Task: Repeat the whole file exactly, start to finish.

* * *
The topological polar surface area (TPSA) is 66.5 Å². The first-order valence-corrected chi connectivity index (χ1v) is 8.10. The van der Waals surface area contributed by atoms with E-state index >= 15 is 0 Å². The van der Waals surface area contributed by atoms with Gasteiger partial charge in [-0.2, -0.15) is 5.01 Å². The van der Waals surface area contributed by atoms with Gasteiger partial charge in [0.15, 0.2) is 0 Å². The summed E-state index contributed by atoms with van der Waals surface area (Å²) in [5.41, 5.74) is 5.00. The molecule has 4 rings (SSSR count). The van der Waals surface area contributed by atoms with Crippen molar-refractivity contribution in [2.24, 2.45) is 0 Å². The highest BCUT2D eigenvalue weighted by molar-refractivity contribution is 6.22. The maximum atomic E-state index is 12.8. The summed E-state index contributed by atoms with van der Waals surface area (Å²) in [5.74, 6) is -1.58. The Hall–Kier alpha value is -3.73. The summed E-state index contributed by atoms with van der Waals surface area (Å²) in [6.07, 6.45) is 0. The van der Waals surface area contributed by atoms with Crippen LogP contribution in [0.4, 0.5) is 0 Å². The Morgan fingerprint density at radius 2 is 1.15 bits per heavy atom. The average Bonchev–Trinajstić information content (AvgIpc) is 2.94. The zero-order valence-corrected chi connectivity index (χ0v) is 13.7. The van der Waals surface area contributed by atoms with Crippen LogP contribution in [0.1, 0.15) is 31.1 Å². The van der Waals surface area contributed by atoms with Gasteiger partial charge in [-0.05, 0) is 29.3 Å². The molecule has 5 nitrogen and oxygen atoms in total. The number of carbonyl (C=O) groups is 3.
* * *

The topological polar surface area (TPSA) is 66.5 Å². The first-order valence-corrected chi connectivity index (χ1v) is 8.10. The van der Waals surface area contributed by atoms with E-state index >= 15 is 0 Å². The van der Waals surface area contributed by atoms with Gasteiger partial charge in [-0.2, -0.15) is 5.01 Å². The van der Waals surface area contributed by atoms with Gasteiger partial charge in [0.15, 0.2) is 0 Å². The summed E-state index contributed by atoms with van der Waals surface area (Å²) in [5.41, 5.74) is 5.00. The molecule has 4 rings (SSSR count). The van der Waals surface area contributed by atoms with Crippen molar-refractivity contribution in [2.24, 2.45) is 0 Å². The highest BCUT2D eigenvalue weighted by molar-refractivity contribution is 6.22. The maximum atomic E-state index is 12.8. The summed E-state index contributed by atoms with van der Waals surface area (Å²) in [5.74, 6) is -1.58. The Hall–Kier alpha value is -3.73. The summed E-state index contributed by atoms with van der Waals surface area (Å²) in [6.07, 6.45) is 0. The van der Waals surface area contributed by atoms with Crippen LogP contribution in [0.4, 0.5) is 0 Å². The Morgan fingerprint density at radius 2 is 1.15 bits per heavy atom. The average Bonchev–Trinajstić information content (AvgIpc) is 2.94. The zero-order valence-corrected chi connectivity index (χ0v) is 13.7. The van der Waals surface area contributed by atoms with Crippen LogP contribution in [0.1, 0.15) is 31.1 Å². The van der Waals surface area contributed by atoms with Gasteiger partial charge in [-0.05, 0) is 29.3 Å². The molecule has 5 nitrogen and oxygen atoms in total. The number of carbonyl (C=O) groups is 3.